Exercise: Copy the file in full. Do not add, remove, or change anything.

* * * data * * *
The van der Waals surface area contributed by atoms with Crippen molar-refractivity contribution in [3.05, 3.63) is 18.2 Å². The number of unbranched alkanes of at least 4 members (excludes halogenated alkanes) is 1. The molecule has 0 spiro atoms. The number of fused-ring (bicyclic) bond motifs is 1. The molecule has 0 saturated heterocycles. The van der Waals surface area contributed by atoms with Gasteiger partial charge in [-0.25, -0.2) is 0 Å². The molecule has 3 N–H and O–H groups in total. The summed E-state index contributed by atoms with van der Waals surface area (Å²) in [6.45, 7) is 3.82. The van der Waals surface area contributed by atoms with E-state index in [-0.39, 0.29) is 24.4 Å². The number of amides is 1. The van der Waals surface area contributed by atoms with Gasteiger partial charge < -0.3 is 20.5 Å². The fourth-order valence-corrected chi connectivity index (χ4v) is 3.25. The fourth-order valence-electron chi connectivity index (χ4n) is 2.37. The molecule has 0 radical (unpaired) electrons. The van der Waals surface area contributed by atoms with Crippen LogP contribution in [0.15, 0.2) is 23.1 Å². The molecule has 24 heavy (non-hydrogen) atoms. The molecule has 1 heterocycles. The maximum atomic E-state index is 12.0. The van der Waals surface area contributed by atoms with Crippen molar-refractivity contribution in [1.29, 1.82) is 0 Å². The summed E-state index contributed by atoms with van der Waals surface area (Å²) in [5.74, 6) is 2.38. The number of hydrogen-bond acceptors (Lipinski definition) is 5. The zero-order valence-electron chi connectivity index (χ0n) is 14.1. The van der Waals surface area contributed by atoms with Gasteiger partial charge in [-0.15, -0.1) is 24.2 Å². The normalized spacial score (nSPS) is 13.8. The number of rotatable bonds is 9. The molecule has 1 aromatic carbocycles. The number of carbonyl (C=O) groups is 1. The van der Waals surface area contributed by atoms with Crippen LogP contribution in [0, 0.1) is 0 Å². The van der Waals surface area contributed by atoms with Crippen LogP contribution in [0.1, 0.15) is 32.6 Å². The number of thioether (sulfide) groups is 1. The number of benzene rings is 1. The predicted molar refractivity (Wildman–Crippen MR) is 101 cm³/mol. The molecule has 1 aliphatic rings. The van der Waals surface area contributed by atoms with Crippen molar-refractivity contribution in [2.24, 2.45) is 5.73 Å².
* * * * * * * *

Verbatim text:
The van der Waals surface area contributed by atoms with Crippen molar-refractivity contribution in [3.05, 3.63) is 18.2 Å². The number of unbranched alkanes of at least 4 members (excludes halogenated alkanes) is 1. The molecule has 0 spiro atoms. The number of fused-ring (bicyclic) bond motifs is 1. The molecule has 0 saturated heterocycles. The van der Waals surface area contributed by atoms with Gasteiger partial charge in [-0.25, -0.2) is 0 Å². The molecule has 3 N–H and O–H groups in total. The summed E-state index contributed by atoms with van der Waals surface area (Å²) in [6.45, 7) is 3.82. The van der Waals surface area contributed by atoms with E-state index in [-0.39, 0.29) is 24.4 Å². The number of amides is 1. The van der Waals surface area contributed by atoms with Gasteiger partial charge < -0.3 is 20.5 Å². The fourth-order valence-corrected chi connectivity index (χ4v) is 3.25. The fourth-order valence-electron chi connectivity index (χ4n) is 2.37. The molecule has 0 radical (unpaired) electrons. The van der Waals surface area contributed by atoms with Crippen LogP contribution in [0.15, 0.2) is 23.1 Å². The molecule has 24 heavy (non-hydrogen) atoms. The molecule has 1 heterocycles. The maximum atomic E-state index is 12.0. The van der Waals surface area contributed by atoms with Crippen molar-refractivity contribution in [1.29, 1.82) is 0 Å². The summed E-state index contributed by atoms with van der Waals surface area (Å²) in [5.74, 6) is 2.38. The number of hydrogen-bond acceptors (Lipinski definition) is 5. The zero-order valence-electron chi connectivity index (χ0n) is 14.1. The van der Waals surface area contributed by atoms with Gasteiger partial charge in [-0.15, -0.1) is 24.2 Å². The normalized spacial score (nSPS) is 13.8. The number of rotatable bonds is 9. The molecule has 1 aromatic carbocycles. The number of carbonyl (C=O) groups is 1. The van der Waals surface area contributed by atoms with Crippen LogP contribution in [0, 0.1) is 0 Å². The van der Waals surface area contributed by atoms with Crippen LogP contribution in [0.1, 0.15) is 32.6 Å². The number of thioether (sulfide) groups is 1. The number of benzene rings is 1. The predicted molar refractivity (Wildman–Crippen MR) is 101 cm³/mol. The molecule has 1 aliphatic rings. The van der Waals surface area contributed by atoms with Crippen molar-refractivity contribution in [2.24, 2.45) is 5.73 Å².